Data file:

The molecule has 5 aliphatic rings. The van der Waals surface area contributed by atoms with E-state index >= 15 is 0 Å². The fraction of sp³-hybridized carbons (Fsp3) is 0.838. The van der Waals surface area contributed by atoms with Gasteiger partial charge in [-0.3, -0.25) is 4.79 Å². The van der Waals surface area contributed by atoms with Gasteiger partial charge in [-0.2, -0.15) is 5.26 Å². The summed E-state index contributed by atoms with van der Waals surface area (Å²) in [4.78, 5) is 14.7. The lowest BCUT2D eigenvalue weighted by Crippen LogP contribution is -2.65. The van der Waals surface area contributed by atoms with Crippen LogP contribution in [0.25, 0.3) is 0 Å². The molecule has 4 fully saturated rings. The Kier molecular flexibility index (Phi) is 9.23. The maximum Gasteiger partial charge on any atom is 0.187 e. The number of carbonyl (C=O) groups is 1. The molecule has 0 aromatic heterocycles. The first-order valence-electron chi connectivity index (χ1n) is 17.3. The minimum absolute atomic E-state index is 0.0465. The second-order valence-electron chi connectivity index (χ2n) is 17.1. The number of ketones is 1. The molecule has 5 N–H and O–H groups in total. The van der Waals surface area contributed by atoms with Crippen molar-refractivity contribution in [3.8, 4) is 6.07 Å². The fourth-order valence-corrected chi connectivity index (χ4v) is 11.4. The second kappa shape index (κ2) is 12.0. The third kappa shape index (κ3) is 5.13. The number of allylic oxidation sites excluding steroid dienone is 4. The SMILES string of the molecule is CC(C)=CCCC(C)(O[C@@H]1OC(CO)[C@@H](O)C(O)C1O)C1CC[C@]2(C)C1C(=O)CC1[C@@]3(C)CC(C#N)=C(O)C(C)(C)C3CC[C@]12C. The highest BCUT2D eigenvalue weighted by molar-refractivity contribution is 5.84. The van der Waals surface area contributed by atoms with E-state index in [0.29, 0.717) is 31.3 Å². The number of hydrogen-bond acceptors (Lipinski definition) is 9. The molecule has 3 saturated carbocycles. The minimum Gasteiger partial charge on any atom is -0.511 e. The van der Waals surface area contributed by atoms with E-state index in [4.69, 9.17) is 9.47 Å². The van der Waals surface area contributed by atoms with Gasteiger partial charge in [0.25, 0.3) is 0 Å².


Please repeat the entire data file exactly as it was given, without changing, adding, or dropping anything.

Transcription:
The molecule has 5 aliphatic rings. The van der Waals surface area contributed by atoms with E-state index >= 15 is 0 Å². The fraction of sp³-hybridized carbons (Fsp3) is 0.838. The van der Waals surface area contributed by atoms with Gasteiger partial charge in [-0.3, -0.25) is 4.79 Å². The van der Waals surface area contributed by atoms with Gasteiger partial charge in [-0.2, -0.15) is 5.26 Å². The summed E-state index contributed by atoms with van der Waals surface area (Å²) in [4.78, 5) is 14.7. The lowest BCUT2D eigenvalue weighted by Crippen LogP contribution is -2.65. The van der Waals surface area contributed by atoms with Crippen LogP contribution in [0.25, 0.3) is 0 Å². The molecule has 4 fully saturated rings. The Kier molecular flexibility index (Phi) is 9.23. The maximum Gasteiger partial charge on any atom is 0.187 e. The number of carbonyl (C=O) groups is 1. The molecule has 0 aromatic heterocycles. The first-order valence-electron chi connectivity index (χ1n) is 17.3. The minimum absolute atomic E-state index is 0.0465. The second-order valence-electron chi connectivity index (χ2n) is 17.1. The number of ketones is 1. The molecule has 5 N–H and O–H groups in total. The van der Waals surface area contributed by atoms with Crippen molar-refractivity contribution in [3.8, 4) is 6.07 Å². The fourth-order valence-corrected chi connectivity index (χ4v) is 11.4. The second kappa shape index (κ2) is 12.0. The third kappa shape index (κ3) is 5.13. The number of allylic oxidation sites excluding steroid dienone is 4. The SMILES string of the molecule is CC(C)=CCCC(C)(O[C@@H]1OC(CO)[C@@H](O)C(O)C1O)C1CC[C@]2(C)C1C(=O)CC1[C@@]3(C)CC(C#N)=C(O)C(C)(C)C3CC[C@]12C. The highest BCUT2D eigenvalue weighted by molar-refractivity contribution is 5.84. The van der Waals surface area contributed by atoms with E-state index in [0.29, 0.717) is 31.3 Å². The number of hydrogen-bond acceptors (Lipinski definition) is 9. The molecule has 3 saturated carbocycles. The minimum Gasteiger partial charge on any atom is -0.511 e. The van der Waals surface area contributed by atoms with E-state index in [4.69, 9.17) is 9.47 Å². The van der Waals surface area contributed by atoms with Gasteiger partial charge in [0.25, 0.3) is 0 Å².